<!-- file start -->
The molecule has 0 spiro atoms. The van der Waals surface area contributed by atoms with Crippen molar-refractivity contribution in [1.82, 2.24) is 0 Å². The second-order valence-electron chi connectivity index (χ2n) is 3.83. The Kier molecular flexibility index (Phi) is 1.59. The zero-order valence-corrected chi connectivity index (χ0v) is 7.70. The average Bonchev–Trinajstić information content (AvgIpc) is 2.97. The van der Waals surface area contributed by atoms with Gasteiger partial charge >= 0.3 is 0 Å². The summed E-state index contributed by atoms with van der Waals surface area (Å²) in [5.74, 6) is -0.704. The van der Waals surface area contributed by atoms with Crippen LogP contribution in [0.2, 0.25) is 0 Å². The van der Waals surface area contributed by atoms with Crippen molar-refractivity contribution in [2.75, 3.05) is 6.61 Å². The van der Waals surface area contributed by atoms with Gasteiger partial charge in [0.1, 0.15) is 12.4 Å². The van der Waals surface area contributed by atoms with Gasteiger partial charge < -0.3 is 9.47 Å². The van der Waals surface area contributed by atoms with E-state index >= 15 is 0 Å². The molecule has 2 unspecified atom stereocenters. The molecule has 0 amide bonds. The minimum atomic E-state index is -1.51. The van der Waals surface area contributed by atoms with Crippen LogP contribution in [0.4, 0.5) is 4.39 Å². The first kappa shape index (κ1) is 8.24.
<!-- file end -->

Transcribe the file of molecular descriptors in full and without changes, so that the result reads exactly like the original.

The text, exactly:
The molecule has 0 spiro atoms. The van der Waals surface area contributed by atoms with Crippen molar-refractivity contribution in [1.82, 2.24) is 0 Å². The second-order valence-electron chi connectivity index (χ2n) is 3.83. The Kier molecular flexibility index (Phi) is 1.59. The zero-order valence-corrected chi connectivity index (χ0v) is 7.70. The average Bonchev–Trinajstić information content (AvgIpc) is 2.97. The van der Waals surface area contributed by atoms with Gasteiger partial charge >= 0.3 is 0 Å². The summed E-state index contributed by atoms with van der Waals surface area (Å²) in [5.74, 6) is -0.704. The van der Waals surface area contributed by atoms with Crippen LogP contribution in [0.2, 0.25) is 0 Å². The van der Waals surface area contributed by atoms with Crippen molar-refractivity contribution in [2.75, 3.05) is 6.61 Å². The van der Waals surface area contributed by atoms with Gasteiger partial charge in [0.1, 0.15) is 12.4 Å². The van der Waals surface area contributed by atoms with Gasteiger partial charge < -0.3 is 9.47 Å². The van der Waals surface area contributed by atoms with E-state index >= 15 is 0 Å². The molecule has 2 unspecified atom stereocenters. The molecule has 0 amide bonds. The minimum atomic E-state index is -1.51. The van der Waals surface area contributed by atoms with Crippen LogP contribution in [0.4, 0.5) is 4.39 Å². The first kappa shape index (κ1) is 8.24.